By Ruba Qaqish
Saskatchewan companies take pride in their strong work ethic. But some are concerned about whether the new generations of workers place the same value on hard work. The findings of a 2017 Finnish study[i] run counter to what many entrepreneurs perceive.
The study, which focused on Generation Y (or the Millennials), who were born in or after the 1980s and entered the labour market in the 2000s, found that in fact there is no difference in work ethic. “Our results show there are no grounds for concern over young people’s work orientation: It is not growing weaker.” But the researchers did offer some insights into the current workforce, and here’s what that means to Saskatoon companies that are hiring and managing staff.
Education level and work appreciation
People with basic education value gainful employment more than those with higher education. This relationship between education level and work appreciation has not changed for newer generations.
However, young people with a higher level of education value employment more than older people with the same level of education. This fact may be attributable to the younger generation studying for a higher degree at a younger age: better-educated labour market newcomers are keen to start their careers.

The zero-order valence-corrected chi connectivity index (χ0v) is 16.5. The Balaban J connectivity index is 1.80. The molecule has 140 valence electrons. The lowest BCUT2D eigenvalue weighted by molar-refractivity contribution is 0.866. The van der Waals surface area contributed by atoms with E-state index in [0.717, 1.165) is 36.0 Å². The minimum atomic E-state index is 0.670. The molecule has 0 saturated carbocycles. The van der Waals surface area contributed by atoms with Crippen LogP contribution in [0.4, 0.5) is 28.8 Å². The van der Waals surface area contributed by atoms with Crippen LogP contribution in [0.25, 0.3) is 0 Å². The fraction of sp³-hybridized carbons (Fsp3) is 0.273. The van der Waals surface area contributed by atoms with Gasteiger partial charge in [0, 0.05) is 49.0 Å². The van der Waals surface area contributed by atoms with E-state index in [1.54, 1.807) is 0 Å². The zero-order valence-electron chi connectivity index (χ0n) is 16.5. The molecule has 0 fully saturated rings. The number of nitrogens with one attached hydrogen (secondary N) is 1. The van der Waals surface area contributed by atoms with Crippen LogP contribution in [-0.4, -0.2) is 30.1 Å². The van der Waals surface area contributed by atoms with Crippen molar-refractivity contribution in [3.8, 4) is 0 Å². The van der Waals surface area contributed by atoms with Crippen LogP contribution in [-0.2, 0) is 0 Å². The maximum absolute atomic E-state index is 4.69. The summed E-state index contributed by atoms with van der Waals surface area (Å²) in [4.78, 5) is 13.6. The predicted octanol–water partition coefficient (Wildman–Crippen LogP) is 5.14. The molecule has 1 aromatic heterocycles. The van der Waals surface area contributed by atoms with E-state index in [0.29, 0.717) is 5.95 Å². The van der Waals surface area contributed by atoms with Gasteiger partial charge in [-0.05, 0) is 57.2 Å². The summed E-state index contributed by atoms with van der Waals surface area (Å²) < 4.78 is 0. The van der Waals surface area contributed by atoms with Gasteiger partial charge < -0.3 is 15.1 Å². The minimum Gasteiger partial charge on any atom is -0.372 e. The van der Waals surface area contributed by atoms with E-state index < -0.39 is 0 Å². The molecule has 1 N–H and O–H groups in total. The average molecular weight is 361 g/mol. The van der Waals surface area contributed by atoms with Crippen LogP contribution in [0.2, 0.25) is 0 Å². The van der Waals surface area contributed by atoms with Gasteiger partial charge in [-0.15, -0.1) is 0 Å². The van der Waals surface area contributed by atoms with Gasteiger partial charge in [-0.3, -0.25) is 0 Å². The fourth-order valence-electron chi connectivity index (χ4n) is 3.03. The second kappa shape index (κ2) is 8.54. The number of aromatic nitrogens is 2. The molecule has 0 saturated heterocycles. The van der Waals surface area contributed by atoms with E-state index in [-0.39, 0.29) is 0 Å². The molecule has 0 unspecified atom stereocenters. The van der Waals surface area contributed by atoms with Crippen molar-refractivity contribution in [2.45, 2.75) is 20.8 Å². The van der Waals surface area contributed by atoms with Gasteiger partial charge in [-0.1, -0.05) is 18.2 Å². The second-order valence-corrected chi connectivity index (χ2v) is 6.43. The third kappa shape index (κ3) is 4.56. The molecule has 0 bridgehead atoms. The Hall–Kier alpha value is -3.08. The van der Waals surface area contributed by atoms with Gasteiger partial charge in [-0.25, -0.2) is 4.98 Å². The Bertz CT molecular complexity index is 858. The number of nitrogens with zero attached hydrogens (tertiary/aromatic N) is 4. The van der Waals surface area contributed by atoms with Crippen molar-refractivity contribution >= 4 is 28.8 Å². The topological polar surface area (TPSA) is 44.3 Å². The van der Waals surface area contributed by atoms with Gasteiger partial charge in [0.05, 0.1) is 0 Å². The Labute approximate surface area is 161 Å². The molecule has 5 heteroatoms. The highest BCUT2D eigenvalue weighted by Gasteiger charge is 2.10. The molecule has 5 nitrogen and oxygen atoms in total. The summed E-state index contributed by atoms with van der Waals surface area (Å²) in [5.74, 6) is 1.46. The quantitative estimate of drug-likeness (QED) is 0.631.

Readiness to change jobs
While young people are keener to change jobs than members of older age groups are, this only reflects youths’ search for direction. Young people need to find their place in the labour market. Once they do, they are highly committed to the workplace.
Again, perhaps surprisingly, the research could not confirm the assumption that Generation Y is more willing to change jobs than older people are.
It is worth mentioning that young people today are showing greater individuality in their transitions from education to the labour market and are better placed to make independent choices and even to get employers to compete for their services to secure a better contract and to pledge their commitment.
Family and leisure
Analyzing work orientation includes looking at family and leisure. The value attached to family and to leisure has increased among all wage earners across all generations, not just with the younger generation.
In recent years, young people have attached more value to family than older generations have. In fact, younger people consider family and leisure the most important parts of life. This suggests that young people are eager to have both diversity and balance in their lives.
All in all, the appreciation of wage employment and workplace commitment has remained quite stable over the past three decades. At the same time, both family and especially leisure have become more important.
The results of this research do not support the claim, widespread in popular media, that the Millennials and their distinctive characteristics will be forcing work organizations to make radical changes. Work orientation across generations shows more signs of permanence and continuity than of difference and conflict. This might be cause to ask whether a new breed of labour even exists.
[i] Pyöriä, Pasi; Ojala, Satu; Saari, Tiina; & Järvinen, Katri-Maria (2017). The Millennial Generation: A New Breed of Labour? SAGE Open 7(1): 1–14. DOI: 10.1177/2158244017697158. http://journals.sagepub.com/doi/full/10.1177/2158244017697158
First published in the June 2018 edition of The Business Advisor.